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Phil Harrison on 1080p, TGS games, Microsoft, and Blu-ray.<br/>Jack Tretton discusses corporate strategies.

In the past few years Phil Harrison seems to have become the public face of the PlayStation, appearing at practically every conference and usually appearing as the most approachable of the company’s spokespeople. He does come in for some stick from certain corners, but for the most part he says what needs to be said. And you wouldn’t argue with a 6 foot 7 inch tall Brit would you? 😉

In his latest interview at TGS with GamePro Harrison is faced with a few tricky questions, but answers with aplomb, providing some interesting new details:

#Sony went “radio silent” after E3 and kept the development of PS3 titles out of the public eye to make the improvements at TGS as clear as possible. Harrison also notes that what was shown at TGS isn’t simply “it”, and that there are more refinements and improvements to come from PS3 titles.

#Harrison again points out the the PS3 is the only console capable of TrueHD (no longer true, but you can understand his confusion- Microsoft’s conference was almost as odd as Sony’s in that respect), but also goes on to remind the interviewer that a nameless competitor remarked that there would be no 1080p games on the PS3 this year so that’s why they made such a big play of it. Harrison actually believes that certain games look better at 720p depending on their style and design. I suppose this highlights the choice available to developers though.

#The conversation turns corporate and Harrison addresses the question of arrogance and what makes Sony standout from Microsoft. He firstly makes it clear that Sony does read feedback (in forums and newsgroups) from its millions of users and fans who want the company to do a good job with their products. Harrison also praises the input of other companies supporting the console. Harrison goes on to highlight that Sony’s internal development studios, according to Merryll Lynch, are as large as Microsoft and Nintendo’s. Combined. That encompases 14 studios and 2200 people, sharing common technology and tools to the benefit of Sony’s platform; Harrison is the boss of this division. He also praises Ken Kuturagi as a challenging visionary and highlights the role PlayStation 3 has a as a multi-function device so that people can get more out of the system.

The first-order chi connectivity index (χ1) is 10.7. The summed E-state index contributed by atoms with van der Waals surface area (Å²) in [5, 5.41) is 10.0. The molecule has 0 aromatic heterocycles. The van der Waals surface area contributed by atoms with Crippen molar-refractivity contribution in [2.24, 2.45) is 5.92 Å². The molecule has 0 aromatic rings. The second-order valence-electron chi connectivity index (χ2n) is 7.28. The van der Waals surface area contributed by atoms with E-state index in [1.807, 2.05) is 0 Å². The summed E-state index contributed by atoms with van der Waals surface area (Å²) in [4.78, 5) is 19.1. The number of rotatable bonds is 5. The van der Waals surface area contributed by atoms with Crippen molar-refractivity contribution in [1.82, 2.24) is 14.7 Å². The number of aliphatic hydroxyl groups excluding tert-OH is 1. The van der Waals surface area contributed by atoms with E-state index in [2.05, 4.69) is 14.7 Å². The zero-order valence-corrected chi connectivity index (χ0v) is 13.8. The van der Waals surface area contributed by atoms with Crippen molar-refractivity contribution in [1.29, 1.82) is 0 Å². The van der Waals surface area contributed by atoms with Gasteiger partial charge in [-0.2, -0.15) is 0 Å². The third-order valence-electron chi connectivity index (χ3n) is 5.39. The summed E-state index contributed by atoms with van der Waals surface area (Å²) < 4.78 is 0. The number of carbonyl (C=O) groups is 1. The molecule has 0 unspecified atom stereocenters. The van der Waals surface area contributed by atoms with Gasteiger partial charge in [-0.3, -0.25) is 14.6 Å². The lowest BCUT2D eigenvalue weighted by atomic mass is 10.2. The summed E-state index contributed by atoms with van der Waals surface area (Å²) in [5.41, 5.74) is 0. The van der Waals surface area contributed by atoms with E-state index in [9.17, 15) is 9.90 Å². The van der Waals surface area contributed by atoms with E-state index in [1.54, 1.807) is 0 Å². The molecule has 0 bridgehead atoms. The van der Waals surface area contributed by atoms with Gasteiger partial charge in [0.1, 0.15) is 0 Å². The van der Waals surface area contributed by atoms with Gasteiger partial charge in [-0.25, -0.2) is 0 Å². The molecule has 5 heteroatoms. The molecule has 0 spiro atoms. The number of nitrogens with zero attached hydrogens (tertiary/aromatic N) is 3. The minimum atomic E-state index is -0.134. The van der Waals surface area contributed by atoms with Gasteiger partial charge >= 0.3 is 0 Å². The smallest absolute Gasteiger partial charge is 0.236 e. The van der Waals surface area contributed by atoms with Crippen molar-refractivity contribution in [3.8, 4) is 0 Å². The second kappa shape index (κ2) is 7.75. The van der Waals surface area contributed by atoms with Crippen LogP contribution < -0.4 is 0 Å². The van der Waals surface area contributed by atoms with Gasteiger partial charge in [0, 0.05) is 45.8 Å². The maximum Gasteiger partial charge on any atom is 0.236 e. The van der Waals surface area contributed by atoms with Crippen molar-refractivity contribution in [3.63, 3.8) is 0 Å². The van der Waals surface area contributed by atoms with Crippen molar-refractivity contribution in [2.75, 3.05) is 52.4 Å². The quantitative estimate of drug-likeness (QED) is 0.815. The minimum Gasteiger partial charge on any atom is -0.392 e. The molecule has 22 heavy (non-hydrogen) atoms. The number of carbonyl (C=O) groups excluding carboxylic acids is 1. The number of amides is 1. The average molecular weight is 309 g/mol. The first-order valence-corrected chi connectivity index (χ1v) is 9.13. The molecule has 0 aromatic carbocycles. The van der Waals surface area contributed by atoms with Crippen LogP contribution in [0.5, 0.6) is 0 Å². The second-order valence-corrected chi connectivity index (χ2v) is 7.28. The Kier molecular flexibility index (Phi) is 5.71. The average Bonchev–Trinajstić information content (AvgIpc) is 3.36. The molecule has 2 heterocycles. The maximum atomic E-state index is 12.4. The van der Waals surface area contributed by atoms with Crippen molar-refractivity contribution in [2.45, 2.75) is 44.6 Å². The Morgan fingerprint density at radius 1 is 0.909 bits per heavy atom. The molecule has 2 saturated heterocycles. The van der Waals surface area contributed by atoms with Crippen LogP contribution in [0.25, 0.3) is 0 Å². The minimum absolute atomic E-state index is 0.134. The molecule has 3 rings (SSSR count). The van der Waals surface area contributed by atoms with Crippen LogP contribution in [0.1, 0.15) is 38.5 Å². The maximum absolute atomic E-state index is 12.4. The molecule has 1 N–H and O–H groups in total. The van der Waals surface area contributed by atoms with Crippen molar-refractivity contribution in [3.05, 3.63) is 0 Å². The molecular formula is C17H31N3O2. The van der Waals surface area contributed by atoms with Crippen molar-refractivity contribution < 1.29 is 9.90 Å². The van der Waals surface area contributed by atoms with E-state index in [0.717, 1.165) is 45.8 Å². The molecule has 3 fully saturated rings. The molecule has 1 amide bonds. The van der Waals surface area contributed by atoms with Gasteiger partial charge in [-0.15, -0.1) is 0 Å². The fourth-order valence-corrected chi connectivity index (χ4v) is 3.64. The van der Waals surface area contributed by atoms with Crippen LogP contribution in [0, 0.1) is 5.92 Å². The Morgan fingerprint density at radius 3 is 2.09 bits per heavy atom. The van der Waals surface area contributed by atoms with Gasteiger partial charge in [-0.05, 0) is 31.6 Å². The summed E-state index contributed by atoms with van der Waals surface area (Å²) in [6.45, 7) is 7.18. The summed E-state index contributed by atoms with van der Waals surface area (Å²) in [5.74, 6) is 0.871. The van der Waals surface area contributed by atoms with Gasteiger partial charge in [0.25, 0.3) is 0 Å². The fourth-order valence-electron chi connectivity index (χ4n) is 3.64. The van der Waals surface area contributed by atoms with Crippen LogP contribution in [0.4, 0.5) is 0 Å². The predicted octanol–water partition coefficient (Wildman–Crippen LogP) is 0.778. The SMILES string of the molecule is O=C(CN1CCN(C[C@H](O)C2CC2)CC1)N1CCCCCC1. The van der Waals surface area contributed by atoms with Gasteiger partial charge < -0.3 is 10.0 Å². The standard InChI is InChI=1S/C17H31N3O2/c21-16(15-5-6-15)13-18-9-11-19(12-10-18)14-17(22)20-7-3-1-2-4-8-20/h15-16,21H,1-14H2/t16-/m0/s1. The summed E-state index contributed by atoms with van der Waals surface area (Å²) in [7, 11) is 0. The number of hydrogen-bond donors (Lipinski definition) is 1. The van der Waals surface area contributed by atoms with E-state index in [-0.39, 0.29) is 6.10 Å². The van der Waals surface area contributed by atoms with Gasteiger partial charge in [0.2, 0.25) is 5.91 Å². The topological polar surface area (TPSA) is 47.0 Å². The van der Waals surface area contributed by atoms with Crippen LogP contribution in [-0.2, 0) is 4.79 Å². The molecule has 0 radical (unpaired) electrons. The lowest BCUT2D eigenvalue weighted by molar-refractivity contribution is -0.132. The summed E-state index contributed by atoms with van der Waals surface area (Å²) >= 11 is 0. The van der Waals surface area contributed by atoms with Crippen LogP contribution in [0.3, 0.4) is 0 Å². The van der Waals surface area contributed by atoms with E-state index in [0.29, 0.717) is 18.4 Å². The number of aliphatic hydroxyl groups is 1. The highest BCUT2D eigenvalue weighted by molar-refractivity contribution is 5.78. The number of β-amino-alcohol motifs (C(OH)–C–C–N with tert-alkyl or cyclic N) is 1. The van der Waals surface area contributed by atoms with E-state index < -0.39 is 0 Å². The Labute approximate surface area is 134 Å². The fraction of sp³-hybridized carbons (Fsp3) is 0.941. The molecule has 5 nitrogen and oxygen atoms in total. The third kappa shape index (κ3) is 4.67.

#Harrison makes it clear we ought to expect PS3 software functionality to grow over time as it has on the PSP through firmware upgrades. He also addresses the issue of hardware upgrades (extra RAM and so on), saying that if Sony was to go down this route they would guarantee nobody would get left behind.

#Finally Harrison picks a last question from the journalist’s notebook, addressing the Blu-ray drive. He emphasises that its inclusion was purely a game based decision and that using it for movie playback is subordinate. He again mentions Resistance’s 20GB+ size and warns that they will be pushing the 50GB by the end of the PS3’s lifespan. To be fair we’ve seen both arguements for and against the inclusion of the Blu-ray drive, but I’m steadily coming around to thinking that Blu-ray will really begin to shine later on in this generation and present some big advantages making it well worth the money.


In a separate interview SCEA’s Jack Tretton discusses where Sony stands in the games industry as of now (how well the PSP is doing in the States relative to the DS- the figures confirm it has sold better over a shoter period of time, despite now been behind following the DSLite’s release- and how Microsoft is under performing with the 360). Both parts contain bits of controversy, but its worth remembering this stuff is for the benefit of the games industry and not focused on us so much. In that vein however at the end of the interview Tretton re-iterates Sony will not be forced into using rumble by Immersion and that developers have responded more postively to Sony’s open network than Microsoft’s closed one. It’s a very interesting read!

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